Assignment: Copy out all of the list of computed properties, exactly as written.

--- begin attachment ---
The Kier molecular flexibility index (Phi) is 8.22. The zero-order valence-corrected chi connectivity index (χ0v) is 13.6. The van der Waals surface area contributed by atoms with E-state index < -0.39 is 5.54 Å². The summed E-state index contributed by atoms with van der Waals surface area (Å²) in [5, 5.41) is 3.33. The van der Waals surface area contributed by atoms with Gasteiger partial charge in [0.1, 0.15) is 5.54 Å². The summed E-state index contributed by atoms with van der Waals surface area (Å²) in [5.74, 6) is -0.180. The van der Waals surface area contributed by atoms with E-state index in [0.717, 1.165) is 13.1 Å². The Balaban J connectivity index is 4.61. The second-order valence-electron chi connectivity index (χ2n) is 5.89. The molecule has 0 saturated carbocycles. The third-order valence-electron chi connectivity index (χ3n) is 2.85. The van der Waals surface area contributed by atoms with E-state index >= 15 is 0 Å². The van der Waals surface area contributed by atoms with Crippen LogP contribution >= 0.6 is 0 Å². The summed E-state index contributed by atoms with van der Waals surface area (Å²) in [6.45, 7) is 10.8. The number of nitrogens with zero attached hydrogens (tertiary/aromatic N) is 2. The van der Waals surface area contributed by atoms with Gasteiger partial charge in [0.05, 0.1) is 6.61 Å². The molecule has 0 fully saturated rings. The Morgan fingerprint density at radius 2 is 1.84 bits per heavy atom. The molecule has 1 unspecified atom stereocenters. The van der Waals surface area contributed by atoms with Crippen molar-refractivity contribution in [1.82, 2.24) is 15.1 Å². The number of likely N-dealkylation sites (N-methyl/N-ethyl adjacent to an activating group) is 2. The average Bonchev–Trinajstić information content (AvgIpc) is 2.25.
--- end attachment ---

The Kier molecular flexibility index (Phi) is 8.22. The zero-order valence-corrected chi connectivity index (χ0v) is 13.6. The van der Waals surface area contributed by atoms with E-state index < -0.39 is 5.54 Å². The summed E-state index contributed by atoms with van der Waals surface area (Å²) in [5, 5.41) is 3.33. The van der Waals surface area contributed by atoms with Gasteiger partial charge in [0.1, 0.15) is 5.54 Å². The summed E-state index contributed by atoms with van der Waals surface area (Å²) in [5.74, 6) is -0.180. The van der Waals surface area contributed by atoms with E-state index in [0.717, 1.165) is 13.1 Å². The Balaban J connectivity index is 4.61. The second-order valence-electron chi connectivity index (χ2n) is 5.89. The molecule has 0 saturated carbocycles. The third-order valence-electron chi connectivity index (χ3n) is 2.85. The van der Waals surface area contributed by atoms with E-state index >= 15 is 0 Å². The van der Waals surface area contributed by atoms with Crippen LogP contribution >= 0.6 is 0 Å². The summed E-state index contributed by atoms with van der Waals surface area (Å²) in [6.45, 7) is 10.8. The number of nitrogens with zero attached hydrogens (tertiary/aromatic N) is 2. The van der Waals surface area contributed by atoms with Gasteiger partial charge in [0.05, 0.1) is 6.61 Å². The molecule has 0 fully saturated rings. The Morgan fingerprint density at radius 2 is 1.84 bits per heavy atom. The molecule has 1 unspecified atom stereocenters. The van der Waals surface area contributed by atoms with Crippen molar-refractivity contribution in [1.82, 2.24) is 15.1 Å². The number of likely N-dealkylation sites (N-methyl/N-ethyl adjacent to an activating group) is 2. The average Bonchev–Trinajstić information content (AvgIpc) is 2.25.